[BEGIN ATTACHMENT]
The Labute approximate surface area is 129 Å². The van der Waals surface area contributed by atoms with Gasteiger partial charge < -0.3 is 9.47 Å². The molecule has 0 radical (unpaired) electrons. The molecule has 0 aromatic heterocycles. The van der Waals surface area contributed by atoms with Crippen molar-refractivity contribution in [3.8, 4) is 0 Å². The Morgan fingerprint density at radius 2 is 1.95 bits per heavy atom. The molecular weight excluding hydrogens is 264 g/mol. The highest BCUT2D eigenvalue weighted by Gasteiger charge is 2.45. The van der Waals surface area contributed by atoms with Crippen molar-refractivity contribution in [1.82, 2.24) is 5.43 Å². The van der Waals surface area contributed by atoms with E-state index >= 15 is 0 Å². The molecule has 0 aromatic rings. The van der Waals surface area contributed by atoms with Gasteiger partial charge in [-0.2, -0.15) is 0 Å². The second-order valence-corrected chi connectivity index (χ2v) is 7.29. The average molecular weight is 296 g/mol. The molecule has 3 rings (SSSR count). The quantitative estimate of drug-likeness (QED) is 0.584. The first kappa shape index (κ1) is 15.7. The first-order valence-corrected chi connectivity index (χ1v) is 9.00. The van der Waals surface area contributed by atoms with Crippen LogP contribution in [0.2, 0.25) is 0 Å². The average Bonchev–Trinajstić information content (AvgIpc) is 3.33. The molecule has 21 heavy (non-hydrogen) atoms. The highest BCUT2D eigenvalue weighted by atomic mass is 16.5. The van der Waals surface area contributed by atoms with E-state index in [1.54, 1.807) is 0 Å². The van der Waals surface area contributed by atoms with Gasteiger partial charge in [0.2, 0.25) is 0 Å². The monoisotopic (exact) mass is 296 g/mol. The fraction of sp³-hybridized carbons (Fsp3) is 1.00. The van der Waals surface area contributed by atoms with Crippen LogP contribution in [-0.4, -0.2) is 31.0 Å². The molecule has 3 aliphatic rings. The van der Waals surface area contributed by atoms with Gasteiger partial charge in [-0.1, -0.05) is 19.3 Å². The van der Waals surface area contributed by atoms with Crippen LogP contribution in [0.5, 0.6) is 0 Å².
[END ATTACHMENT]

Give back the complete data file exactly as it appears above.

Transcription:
The Labute approximate surface area is 129 Å². The van der Waals surface area contributed by atoms with Gasteiger partial charge < -0.3 is 9.47 Å². The molecule has 0 radical (unpaired) electrons. The molecule has 0 aromatic heterocycles. The van der Waals surface area contributed by atoms with Crippen molar-refractivity contribution in [3.8, 4) is 0 Å². The Morgan fingerprint density at radius 2 is 1.95 bits per heavy atom. The molecular weight excluding hydrogens is 264 g/mol. The highest BCUT2D eigenvalue weighted by Gasteiger charge is 2.45. The van der Waals surface area contributed by atoms with Crippen molar-refractivity contribution in [1.82, 2.24) is 5.43 Å². The van der Waals surface area contributed by atoms with E-state index >= 15 is 0 Å². The molecule has 0 aromatic rings. The van der Waals surface area contributed by atoms with Gasteiger partial charge in [-0.2, -0.15) is 0 Å². The second-order valence-corrected chi connectivity index (χ2v) is 7.29. The average molecular weight is 296 g/mol. The molecule has 3 rings (SSSR count). The quantitative estimate of drug-likeness (QED) is 0.584. The first kappa shape index (κ1) is 15.7. The first-order valence-corrected chi connectivity index (χ1v) is 9.00. The van der Waals surface area contributed by atoms with Crippen LogP contribution in [0.2, 0.25) is 0 Å². The average Bonchev–Trinajstić information content (AvgIpc) is 3.33. The molecule has 21 heavy (non-hydrogen) atoms. The highest BCUT2D eigenvalue weighted by atomic mass is 16.5. The van der Waals surface area contributed by atoms with E-state index in [1.54, 1.807) is 0 Å². The van der Waals surface area contributed by atoms with Gasteiger partial charge in [0.2, 0.25) is 0 Å². The monoisotopic (exact) mass is 296 g/mol. The fraction of sp³-hybridized carbons (Fsp3) is 1.00. The van der Waals surface area contributed by atoms with Crippen LogP contribution in [-0.4, -0.2) is 31.0 Å². The molecule has 3 aliphatic rings. The van der Waals surface area contributed by atoms with Gasteiger partial charge in [-0.1, -0.05) is 19.3 Å². The van der Waals surface area contributed by atoms with Crippen LogP contribution in [0.5, 0.6) is 0 Å².